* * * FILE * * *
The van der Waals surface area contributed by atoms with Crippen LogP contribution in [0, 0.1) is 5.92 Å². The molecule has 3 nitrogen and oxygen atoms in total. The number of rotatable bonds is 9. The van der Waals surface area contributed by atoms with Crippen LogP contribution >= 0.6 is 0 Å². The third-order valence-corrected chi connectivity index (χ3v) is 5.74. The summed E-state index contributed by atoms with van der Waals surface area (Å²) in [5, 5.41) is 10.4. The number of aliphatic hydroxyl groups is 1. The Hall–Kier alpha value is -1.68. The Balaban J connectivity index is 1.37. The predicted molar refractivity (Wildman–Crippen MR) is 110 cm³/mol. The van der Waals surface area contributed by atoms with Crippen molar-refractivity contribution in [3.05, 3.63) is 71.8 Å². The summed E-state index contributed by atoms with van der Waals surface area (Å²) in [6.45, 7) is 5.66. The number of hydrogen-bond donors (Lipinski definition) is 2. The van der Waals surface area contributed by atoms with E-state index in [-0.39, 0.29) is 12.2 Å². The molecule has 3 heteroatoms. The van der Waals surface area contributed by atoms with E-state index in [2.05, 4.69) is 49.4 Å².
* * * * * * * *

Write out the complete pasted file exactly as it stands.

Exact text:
The van der Waals surface area contributed by atoms with Crippen LogP contribution in [0, 0.1) is 5.92 Å². The molecule has 3 nitrogen and oxygen atoms in total. The number of rotatable bonds is 9. The van der Waals surface area contributed by atoms with Crippen LogP contribution >= 0.6 is 0 Å². The third-order valence-corrected chi connectivity index (χ3v) is 5.74. The summed E-state index contributed by atoms with van der Waals surface area (Å²) in [5, 5.41) is 10.4. The number of aliphatic hydroxyl groups is 1. The Hall–Kier alpha value is -1.68. The Balaban J connectivity index is 1.37. The predicted molar refractivity (Wildman–Crippen MR) is 110 cm³/mol. The van der Waals surface area contributed by atoms with Crippen molar-refractivity contribution in [3.05, 3.63) is 71.8 Å². The summed E-state index contributed by atoms with van der Waals surface area (Å²) in [6.45, 7) is 5.66. The number of hydrogen-bond donors (Lipinski definition) is 2. The van der Waals surface area contributed by atoms with E-state index in [-0.39, 0.29) is 12.2 Å². The molecule has 3 heteroatoms. The van der Waals surface area contributed by atoms with E-state index in [2.05, 4.69) is 49.4 Å².